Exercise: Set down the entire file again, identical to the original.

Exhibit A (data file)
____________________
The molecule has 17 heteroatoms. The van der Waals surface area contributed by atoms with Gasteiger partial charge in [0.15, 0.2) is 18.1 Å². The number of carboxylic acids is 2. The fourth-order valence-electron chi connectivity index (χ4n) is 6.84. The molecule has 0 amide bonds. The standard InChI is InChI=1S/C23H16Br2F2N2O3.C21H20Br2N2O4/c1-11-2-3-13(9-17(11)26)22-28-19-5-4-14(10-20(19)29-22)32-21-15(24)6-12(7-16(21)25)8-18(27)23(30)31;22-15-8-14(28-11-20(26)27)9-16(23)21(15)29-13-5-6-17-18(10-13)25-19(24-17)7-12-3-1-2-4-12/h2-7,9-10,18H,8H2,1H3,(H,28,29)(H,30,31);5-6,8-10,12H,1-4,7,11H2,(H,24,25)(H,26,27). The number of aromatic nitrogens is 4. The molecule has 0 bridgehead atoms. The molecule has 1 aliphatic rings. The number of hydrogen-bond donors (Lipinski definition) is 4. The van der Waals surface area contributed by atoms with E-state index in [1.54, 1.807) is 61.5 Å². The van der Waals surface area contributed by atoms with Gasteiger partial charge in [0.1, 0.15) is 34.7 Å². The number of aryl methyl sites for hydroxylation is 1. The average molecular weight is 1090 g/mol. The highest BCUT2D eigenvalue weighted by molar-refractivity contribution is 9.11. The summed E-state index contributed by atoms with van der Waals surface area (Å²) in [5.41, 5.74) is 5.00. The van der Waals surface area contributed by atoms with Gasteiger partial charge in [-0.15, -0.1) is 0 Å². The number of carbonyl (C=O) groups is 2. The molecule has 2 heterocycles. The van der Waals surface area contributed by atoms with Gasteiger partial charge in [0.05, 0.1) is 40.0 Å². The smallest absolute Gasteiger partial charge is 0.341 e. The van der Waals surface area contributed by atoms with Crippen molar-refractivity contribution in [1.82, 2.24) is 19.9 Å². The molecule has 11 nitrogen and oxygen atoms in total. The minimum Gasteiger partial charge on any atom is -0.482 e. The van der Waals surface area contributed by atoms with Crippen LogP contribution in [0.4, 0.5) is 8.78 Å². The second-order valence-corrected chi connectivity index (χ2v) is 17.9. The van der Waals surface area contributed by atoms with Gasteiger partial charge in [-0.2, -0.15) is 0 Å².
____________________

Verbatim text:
The molecule has 17 heteroatoms. The van der Waals surface area contributed by atoms with Gasteiger partial charge in [0.15, 0.2) is 18.1 Å². The number of carboxylic acids is 2. The fourth-order valence-electron chi connectivity index (χ4n) is 6.84. The molecule has 0 amide bonds. The standard InChI is InChI=1S/C23H16Br2F2N2O3.C21H20Br2N2O4/c1-11-2-3-13(9-17(11)26)22-28-19-5-4-14(10-20(19)29-22)32-21-15(24)6-12(7-16(21)25)8-18(27)23(30)31;22-15-8-14(28-11-20(26)27)9-16(23)21(15)29-13-5-6-17-18(10-13)25-19(24-17)7-12-3-1-2-4-12/h2-7,9-10,18H,8H2,1H3,(H,28,29)(H,30,31);5-6,8-10,12H,1-4,7,11H2,(H,24,25)(H,26,27). The number of aromatic nitrogens is 4. The molecule has 0 bridgehead atoms. The molecule has 1 aliphatic rings. The number of hydrogen-bond donors (Lipinski definition) is 4. The van der Waals surface area contributed by atoms with E-state index in [1.54, 1.807) is 61.5 Å². The van der Waals surface area contributed by atoms with Gasteiger partial charge in [0.1, 0.15) is 34.7 Å². The number of aryl methyl sites for hydroxylation is 1. The average molecular weight is 1090 g/mol. The highest BCUT2D eigenvalue weighted by molar-refractivity contribution is 9.11. The summed E-state index contributed by atoms with van der Waals surface area (Å²) in [5.41, 5.74) is 5.00. The van der Waals surface area contributed by atoms with Gasteiger partial charge in [-0.15, -0.1) is 0 Å². The number of carbonyl (C=O) groups is 2. The molecule has 2 heterocycles. The van der Waals surface area contributed by atoms with Gasteiger partial charge in [0.05, 0.1) is 40.0 Å². The smallest absolute Gasteiger partial charge is 0.341 e. The van der Waals surface area contributed by atoms with Crippen molar-refractivity contribution in [1.82, 2.24) is 19.9 Å². The molecule has 11 nitrogen and oxygen atoms in total. The minimum Gasteiger partial charge on any atom is -0.482 e. The van der Waals surface area contributed by atoms with Crippen LogP contribution in [0.4, 0.5) is 8.78 Å². The second-order valence-corrected chi connectivity index (χ2v) is 17.9. The van der Waals surface area contributed by atoms with Gasteiger partial charge in [-0.2, -0.15) is 0 Å².